Early identification of patients with an anxiety disorder, obsessive-compulsive disorder (OCD), or post-traumatic stress disorder (PTSD) in need of highly specialized care could facilitate the selection of the optimal initial treatment in these patients. This paper describes the development and psychometric evaluation of the Decision Tool Anxiety Disorders, OCD and PTSD (DTAOP), which aims to aid clinicians in the early identification of patients with an anxiety disorder, OCD, or PTSD in need of highly specialized mental healthcare.
A systematic literature review and a concept mapping procedure were carried out to inform the development of the DTAOP. To evaluate the psychometric properties of the DTAOP, a cross-sectional study in 454 patients with a DSM-IV-TR anxiety disorder was carried out. Feasibility was evaluated by the completion time and the content clarity of the DTAOP. Inter-rater reliability was assessed in a subsample of 87 patients. Spearman’s rank correlation coefficients between the DTAOP and EuroQol five-dimensional questionnaire (EQ-5D-5L) scores were computed to examine the convergent validity. Criterion validity was assessed against independent clinical judgments made by clinicians.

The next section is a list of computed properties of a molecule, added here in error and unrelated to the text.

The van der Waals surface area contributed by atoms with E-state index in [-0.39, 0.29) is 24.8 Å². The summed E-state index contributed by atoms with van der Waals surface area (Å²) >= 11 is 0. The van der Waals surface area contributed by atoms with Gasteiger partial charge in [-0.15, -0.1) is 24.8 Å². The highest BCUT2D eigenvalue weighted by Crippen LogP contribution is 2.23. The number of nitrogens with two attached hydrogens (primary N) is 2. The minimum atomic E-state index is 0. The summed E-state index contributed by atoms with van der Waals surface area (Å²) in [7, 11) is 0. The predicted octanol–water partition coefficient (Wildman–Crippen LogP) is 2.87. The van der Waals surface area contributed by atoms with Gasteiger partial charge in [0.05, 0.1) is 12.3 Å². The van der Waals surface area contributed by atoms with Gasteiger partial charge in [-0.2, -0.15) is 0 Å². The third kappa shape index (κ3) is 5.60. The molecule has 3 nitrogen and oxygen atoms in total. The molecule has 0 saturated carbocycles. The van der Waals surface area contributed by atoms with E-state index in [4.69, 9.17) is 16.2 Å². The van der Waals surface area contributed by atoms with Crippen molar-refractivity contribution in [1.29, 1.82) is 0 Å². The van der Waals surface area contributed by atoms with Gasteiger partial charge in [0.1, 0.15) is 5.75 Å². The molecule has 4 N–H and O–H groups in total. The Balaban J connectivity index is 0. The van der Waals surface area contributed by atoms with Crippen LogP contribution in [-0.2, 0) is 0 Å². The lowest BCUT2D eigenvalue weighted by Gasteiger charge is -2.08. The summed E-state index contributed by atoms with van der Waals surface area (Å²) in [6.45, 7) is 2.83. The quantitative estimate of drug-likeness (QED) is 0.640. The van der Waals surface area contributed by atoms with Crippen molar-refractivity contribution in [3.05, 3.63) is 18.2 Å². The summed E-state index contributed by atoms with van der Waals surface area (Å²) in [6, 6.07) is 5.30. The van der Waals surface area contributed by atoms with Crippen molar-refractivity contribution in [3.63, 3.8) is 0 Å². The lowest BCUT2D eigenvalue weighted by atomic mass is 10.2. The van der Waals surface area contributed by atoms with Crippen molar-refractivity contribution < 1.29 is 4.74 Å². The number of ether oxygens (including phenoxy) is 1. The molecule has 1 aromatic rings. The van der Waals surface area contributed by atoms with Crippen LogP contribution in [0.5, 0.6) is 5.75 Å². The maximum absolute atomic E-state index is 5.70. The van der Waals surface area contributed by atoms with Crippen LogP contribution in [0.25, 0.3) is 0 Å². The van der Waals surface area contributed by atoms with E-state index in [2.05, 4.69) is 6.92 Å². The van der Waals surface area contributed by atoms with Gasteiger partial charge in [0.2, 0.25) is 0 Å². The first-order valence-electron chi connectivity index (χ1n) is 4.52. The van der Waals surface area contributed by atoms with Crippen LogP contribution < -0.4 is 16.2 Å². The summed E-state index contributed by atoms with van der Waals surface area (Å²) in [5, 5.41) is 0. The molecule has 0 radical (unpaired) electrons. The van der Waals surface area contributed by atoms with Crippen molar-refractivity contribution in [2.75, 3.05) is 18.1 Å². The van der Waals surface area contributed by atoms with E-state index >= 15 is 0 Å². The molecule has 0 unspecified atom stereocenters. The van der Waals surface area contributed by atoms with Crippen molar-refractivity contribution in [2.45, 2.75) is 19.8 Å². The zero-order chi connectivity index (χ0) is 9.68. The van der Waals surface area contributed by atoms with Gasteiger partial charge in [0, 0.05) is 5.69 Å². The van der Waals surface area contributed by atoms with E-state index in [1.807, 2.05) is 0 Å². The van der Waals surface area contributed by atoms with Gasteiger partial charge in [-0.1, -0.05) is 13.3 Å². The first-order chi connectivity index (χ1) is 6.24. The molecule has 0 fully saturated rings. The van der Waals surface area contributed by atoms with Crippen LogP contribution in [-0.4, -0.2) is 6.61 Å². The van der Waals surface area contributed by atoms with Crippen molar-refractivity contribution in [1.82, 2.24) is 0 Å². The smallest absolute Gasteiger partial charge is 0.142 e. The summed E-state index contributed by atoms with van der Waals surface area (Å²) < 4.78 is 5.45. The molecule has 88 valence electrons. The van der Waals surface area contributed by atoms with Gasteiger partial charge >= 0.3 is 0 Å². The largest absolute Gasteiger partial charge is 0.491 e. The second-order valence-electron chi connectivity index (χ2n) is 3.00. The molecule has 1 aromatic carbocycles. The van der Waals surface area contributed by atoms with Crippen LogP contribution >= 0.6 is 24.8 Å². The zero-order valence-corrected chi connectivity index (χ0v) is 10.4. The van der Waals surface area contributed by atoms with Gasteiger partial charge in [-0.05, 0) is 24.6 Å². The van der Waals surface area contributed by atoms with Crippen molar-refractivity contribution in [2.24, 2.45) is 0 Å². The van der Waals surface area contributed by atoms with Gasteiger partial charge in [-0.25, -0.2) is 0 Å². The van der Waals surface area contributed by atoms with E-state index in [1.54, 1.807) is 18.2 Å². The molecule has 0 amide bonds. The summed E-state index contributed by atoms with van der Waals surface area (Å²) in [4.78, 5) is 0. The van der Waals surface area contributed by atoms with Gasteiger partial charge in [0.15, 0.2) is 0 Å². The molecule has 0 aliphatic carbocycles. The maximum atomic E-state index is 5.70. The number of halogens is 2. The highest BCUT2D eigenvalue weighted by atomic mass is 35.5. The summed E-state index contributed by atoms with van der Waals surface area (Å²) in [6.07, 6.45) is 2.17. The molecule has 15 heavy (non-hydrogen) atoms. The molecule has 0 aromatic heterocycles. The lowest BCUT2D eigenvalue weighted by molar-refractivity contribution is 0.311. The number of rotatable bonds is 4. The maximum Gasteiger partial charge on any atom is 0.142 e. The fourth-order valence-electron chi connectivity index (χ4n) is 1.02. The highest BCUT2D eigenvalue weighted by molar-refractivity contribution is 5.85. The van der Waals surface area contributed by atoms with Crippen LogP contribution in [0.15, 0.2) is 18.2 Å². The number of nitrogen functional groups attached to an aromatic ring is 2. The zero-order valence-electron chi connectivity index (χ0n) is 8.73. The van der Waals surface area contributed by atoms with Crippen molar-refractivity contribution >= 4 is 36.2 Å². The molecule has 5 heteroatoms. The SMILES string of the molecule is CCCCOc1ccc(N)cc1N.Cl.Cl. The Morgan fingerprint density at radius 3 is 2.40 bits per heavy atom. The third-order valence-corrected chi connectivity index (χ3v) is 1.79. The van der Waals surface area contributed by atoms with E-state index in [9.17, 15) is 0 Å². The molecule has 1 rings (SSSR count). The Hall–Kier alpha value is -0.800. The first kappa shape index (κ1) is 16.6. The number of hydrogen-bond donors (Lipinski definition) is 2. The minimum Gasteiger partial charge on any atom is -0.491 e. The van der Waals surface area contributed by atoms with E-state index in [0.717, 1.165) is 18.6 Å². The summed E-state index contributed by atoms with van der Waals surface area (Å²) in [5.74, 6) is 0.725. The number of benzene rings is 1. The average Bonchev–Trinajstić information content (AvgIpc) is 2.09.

The average time required to complete the eight-item DTAOP was 4.6 min and the total DTAOP was evaluated as clear in the majority (93%) of the evaluations. Krippendorff’s alpha estimates ranged from 0.427 to 0.839. Based on the qualitative feedback, item wording and instructions were improved. As hypothesized, the DTAOP correlated negatively with EQ-5D-5L scores. The area under the curve was 0.826 and the cut-off score of ≥4 optimized sensitivity (70%) and specificity (71%).
The DTAOP demonstrated excellent feasibility and good validity, but weak inter-rater reliability. Based on the qualitative feedback and reliability estimates, revisions and refinements of the wording and instructions were made, resulting in the final version of the DTAOP.